As I was walking down the street at the local market, I heard the beans audibly call out to me. “Please buy me!” I’m not sure if it was the smog in the air or a momentary glimpse of clarity but at that moment a recipe seemed to download into my otherwise scattered brain. Instantly I knew what to cook and how to cook it. So I bought 2 kilos of beans and headed back to my muse, the kitchen, eager to accomplish the task before the clarity dissipated like a morning mist. Almost like a revelation I decided to make handmade couscous and to accompany it, an elegant version of a canned classic. Pork and beans. Listed below is what came into my little grey cells…
What you need for the couscous:
- 1 cup coarse grain durum semolina
- 1 cup fine grain durum semolina
- 1 cup salted cold water (more or less as needed)
- Drizzle of olive oil
What you need for the baked beans:
- 1 kilo fresh beans (I used cranberry beans) you can substitute any type of dried beans (use only 500g of dried), making sure you soak them overnight
- 200g prosciutto
- 2 leeks, cleaned and rough chopped
- 3 cloves of garlic, smashed
- 2 cans of whole tomatoes (liquid included)
- 1-2 cups chicken stock (or 1-2 cube oxo)
- 4 carrots, very finely diced
- 1 sprig of fresh rosemary
- 1 sprig of fresh oregano
- Olive oil for browning
How the couscous is prepared:
- Mix the two semolinas together in a bowl and set aside.
- In the largest mixing bowl you place about a 1/3 of a cup of mixed semolina.
- Add about a tbsp of water and with both hands using circular motions gently work in the water.
- Slowly add more water a little at a time working it in with your hands until little balls start to form.
- Essentially what happens is this: As you work the semolina and water in a circular motion, the smaller semolina particles adhere to the larger semolina particle and you are left with small little balls of couscous.
- When you have achieved the right balance of moisture and size (this is just by feel…sorry) empty your newly made couscous onto a cookie sheet or roasting pan.
- Add another 1/3 of a cup of semolina and repeat the process until you have used all of your semolina.
- Let your newly made couscous sit for a few minutes.
- Take your olive oil and drizzle a generous amount onto the couscous and work it in with your hands.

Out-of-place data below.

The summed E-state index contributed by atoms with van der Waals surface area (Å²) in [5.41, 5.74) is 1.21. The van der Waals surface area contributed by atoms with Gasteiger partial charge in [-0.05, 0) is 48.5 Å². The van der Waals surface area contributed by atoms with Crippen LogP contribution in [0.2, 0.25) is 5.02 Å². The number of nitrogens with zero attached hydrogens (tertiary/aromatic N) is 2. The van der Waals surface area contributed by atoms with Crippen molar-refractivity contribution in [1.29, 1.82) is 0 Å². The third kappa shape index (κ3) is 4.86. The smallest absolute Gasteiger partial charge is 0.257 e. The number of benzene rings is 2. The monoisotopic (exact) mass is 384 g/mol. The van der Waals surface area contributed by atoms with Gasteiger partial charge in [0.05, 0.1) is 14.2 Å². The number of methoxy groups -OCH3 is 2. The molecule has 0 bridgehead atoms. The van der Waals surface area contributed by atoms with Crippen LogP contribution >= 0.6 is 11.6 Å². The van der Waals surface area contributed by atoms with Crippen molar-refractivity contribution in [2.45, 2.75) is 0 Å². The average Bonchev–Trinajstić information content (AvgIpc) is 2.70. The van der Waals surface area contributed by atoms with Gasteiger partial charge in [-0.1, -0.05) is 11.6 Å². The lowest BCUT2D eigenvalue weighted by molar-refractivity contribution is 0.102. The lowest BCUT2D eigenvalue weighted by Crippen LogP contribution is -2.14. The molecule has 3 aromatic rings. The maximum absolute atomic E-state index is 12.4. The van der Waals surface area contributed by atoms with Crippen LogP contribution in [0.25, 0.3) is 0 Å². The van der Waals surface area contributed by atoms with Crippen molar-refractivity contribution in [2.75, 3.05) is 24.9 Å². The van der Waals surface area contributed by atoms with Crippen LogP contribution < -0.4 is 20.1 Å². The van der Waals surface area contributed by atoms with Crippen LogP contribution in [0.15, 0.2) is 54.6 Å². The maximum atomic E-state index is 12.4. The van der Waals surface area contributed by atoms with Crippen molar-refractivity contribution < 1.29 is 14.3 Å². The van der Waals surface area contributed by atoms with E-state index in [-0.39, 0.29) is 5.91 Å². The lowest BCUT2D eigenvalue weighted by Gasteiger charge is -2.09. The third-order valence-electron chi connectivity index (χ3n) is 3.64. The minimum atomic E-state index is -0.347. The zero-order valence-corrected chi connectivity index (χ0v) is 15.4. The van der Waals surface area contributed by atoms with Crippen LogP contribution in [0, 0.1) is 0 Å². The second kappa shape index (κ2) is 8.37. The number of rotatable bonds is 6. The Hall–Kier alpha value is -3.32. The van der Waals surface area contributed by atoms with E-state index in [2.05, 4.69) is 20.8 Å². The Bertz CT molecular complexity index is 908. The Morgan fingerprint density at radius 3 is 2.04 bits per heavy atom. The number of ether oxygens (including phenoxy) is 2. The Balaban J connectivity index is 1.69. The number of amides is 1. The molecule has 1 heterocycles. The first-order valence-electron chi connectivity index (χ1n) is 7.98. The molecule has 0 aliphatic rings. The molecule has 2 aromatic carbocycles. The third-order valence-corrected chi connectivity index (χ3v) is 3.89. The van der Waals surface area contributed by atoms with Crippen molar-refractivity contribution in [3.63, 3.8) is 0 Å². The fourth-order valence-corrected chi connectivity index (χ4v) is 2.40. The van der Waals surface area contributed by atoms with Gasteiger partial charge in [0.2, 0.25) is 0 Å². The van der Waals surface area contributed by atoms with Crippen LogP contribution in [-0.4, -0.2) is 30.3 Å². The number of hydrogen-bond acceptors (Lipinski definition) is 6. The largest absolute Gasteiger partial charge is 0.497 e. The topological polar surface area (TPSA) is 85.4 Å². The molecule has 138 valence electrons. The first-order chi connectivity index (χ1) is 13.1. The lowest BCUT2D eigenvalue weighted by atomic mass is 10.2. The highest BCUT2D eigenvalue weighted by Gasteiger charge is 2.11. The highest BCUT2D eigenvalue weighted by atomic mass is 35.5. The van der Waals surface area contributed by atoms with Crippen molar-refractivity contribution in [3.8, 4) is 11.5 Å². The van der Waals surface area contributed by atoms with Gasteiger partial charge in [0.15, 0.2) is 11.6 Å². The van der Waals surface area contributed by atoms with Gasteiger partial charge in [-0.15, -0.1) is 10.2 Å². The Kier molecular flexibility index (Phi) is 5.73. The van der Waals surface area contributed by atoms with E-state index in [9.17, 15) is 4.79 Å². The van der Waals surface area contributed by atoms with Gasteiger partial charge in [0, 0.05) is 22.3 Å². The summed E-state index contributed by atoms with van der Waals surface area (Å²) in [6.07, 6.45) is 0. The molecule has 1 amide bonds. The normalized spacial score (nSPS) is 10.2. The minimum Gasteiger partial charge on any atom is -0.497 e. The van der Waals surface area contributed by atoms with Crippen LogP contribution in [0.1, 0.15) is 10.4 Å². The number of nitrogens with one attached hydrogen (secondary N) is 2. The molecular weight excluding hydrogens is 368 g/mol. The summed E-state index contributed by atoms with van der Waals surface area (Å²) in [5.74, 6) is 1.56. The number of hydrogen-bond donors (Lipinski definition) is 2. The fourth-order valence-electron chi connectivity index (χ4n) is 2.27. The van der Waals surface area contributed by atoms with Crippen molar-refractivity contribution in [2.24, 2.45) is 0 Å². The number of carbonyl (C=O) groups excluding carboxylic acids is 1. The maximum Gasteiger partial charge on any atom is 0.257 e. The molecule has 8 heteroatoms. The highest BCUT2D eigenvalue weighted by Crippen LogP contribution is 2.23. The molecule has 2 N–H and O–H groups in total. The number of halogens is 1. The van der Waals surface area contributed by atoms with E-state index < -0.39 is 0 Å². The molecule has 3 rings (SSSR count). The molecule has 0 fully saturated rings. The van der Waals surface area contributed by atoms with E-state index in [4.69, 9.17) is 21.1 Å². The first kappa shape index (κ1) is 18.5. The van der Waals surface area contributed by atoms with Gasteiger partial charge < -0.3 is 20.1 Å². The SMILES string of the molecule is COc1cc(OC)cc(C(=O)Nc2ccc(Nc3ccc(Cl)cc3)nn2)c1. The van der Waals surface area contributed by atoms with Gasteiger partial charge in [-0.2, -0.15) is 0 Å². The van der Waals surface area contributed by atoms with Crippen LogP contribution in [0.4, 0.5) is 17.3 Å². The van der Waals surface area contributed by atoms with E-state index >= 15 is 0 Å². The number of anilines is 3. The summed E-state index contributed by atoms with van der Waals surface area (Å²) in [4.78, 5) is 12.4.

- Let it sit until you have the beans ready to simmer.
- If you do not have a couscousiere (which is like a double boiler with holes in it) you can use a large pot with a perforated steamer basket inside. My steamer basket’s hole were to big so I just lined it with cheese cloth and went from there.
- Now if you don’t have either a couscousiere or a steamer you can place your couscous in a bowl, add boiling water using equal portions of couscous to water. Cover with a lid and in 10 mins fluff it up with a fork. Done, simple as that.
- I recommend using a steamer. Place the beans in the bottom pot and prepare as outlined below. When the beans are ready to simmer, place the couscous in your cheesecloth lined steamer over the beans, cover tightly and steam for 15 min.
- At this point remove your lid add a 1/3 cup of water to the couscous and fluff with a fork.
- Replace the lid and steam for another 15 min.
- Once again remove lid and add 1/3 cup water fluffing with a fork.
- Replace the lid and steam for a final 15 min.
- Tip out your couscous on a wide flat plate. Fluff it up with a fork.
- Serve with the beans using your couscous to soak up the wonderful bean sauce.
How the beans are done:
- In a little olive oil gently brown all your ingredients except for the stock and tomatoes.
- Add the tomatoes and stock adjusting to cover all the ingredients with liquid.
- Note: If using dried beans you may need to adjust cooking time before steaming the couscous.
- If NOT making with couscous cover with lid and simmer for 45min.
- If making with couscous place couscous in a steamer above the beans and simmer according to couscous instructions above.